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One Degree of Separation:
Paralysis and Spinal Cord Injury in the United States

Prevalence

  • Approximately 1.9% of the U.S. population, or some 5,596,000 people, reported some form of paralysis based on the functional definition used in the survey
  • Approximately 0.4% of the U.S. population or some 1,275,000 people reported being paralyzed due to a spinal cord injury.

Causes of Paralysis and Spinal Cord Injury

  • The leading cause of paralysis was stroke (29%), followed by spinal cord injury (23%) and multiple sclerosis (17%).
  • Various types of accidents accounted for the great majority of spinal cord injuries.

Causes of Paralysis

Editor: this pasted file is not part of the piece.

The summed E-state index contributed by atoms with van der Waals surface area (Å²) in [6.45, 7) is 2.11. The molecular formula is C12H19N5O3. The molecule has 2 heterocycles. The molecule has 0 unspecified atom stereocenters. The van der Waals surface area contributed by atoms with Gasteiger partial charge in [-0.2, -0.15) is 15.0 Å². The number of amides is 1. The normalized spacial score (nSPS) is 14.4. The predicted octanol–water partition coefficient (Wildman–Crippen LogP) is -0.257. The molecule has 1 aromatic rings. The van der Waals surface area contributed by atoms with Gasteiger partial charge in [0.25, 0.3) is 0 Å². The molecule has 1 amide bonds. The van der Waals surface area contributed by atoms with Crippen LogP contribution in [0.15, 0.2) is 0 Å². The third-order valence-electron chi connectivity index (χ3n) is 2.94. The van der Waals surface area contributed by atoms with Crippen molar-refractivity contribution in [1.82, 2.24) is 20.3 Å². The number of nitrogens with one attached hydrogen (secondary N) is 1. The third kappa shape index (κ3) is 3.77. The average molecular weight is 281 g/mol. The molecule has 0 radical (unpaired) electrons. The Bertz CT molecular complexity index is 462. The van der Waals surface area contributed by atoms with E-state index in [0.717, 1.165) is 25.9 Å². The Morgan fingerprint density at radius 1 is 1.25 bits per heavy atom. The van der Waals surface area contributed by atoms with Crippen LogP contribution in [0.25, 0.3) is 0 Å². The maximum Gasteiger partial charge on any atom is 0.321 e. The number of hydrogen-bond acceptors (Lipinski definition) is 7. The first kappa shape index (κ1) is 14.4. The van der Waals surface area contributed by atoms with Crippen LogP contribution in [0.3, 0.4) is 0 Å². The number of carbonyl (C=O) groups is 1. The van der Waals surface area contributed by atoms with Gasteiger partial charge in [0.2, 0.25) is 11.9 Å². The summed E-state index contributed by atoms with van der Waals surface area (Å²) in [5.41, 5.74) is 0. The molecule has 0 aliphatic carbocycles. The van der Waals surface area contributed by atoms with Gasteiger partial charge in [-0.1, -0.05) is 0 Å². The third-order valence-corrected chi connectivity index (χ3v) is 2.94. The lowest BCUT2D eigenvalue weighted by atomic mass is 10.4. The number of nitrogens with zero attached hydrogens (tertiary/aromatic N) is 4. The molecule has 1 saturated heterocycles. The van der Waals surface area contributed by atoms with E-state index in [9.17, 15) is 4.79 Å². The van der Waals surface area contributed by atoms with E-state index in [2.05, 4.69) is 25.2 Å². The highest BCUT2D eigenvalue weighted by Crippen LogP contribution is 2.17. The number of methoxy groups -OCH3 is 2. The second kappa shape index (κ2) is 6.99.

Causes of Spinal Cord Injuries

Degree of Difficulty in Moving

  • 36% of those who reported being paralyzed said they had "a lot of difficulty" in moving; 29% said "some difficulty"; 17% said "a little difficulty"; and 16% said they were "completely unable to move."
  • 35% of those who reported being paralyzed due to a spinal cord injury said they had "a lot of difficulty" in moving; 29% percent said they had "some difficulty"; 20% said they had "a little difficulty"; and 13% were "completely unable" to move.

Next: Average age / Average length of time since paralysis and SCI

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Continue Christopher Reeve's LegacyPhoto by Timothy Greenfield-Sanders